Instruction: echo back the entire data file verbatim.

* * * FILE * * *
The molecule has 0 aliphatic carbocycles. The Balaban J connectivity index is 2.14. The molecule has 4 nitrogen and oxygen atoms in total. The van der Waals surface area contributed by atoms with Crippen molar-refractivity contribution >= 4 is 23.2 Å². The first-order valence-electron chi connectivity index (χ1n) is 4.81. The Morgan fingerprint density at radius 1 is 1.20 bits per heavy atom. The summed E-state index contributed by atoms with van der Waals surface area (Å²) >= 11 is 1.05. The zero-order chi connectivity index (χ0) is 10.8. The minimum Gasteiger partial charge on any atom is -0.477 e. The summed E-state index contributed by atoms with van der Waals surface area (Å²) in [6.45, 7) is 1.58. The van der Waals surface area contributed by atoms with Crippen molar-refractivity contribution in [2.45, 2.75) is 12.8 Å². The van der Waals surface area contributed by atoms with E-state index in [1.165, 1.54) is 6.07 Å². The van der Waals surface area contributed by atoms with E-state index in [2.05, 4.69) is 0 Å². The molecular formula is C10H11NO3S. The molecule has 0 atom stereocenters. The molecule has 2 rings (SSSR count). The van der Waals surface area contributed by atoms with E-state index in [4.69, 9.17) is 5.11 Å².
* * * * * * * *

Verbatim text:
The molecule has 0 aliphatic carbocycles. The Balaban J connectivity index is 2.14. The molecule has 4 nitrogen and oxygen atoms in total. The van der Waals surface area contributed by atoms with Crippen molar-refractivity contribution >= 4 is 23.2 Å². The first-order valence-electron chi connectivity index (χ1n) is 4.81. The Morgan fingerprint density at radius 1 is 1.20 bits per heavy atom. The summed E-state index contributed by atoms with van der Waals surface area (Å²) >= 11 is 1.05. The zero-order chi connectivity index (χ0) is 10.8. The minimum Gasteiger partial charge on any atom is -0.477 e. The summed E-state index contributed by atoms with van der Waals surface area (Å²) in [6.45, 7) is 1.58. The van der Waals surface area contributed by atoms with Crippen molar-refractivity contribution in [2.45, 2.75) is 12.8 Å². The van der Waals surface area contributed by atoms with E-state index in [1.165, 1.54) is 6.07 Å². The van der Waals surface area contributed by atoms with E-state index in [2.05, 4.69) is 0 Å². The molecular formula is C10H11NO3S. The molecule has 0 atom stereocenters. The molecule has 2 rings (SSSR count). The van der Waals surface area contributed by atoms with E-state index in [4.69, 9.17) is 5.11 Å².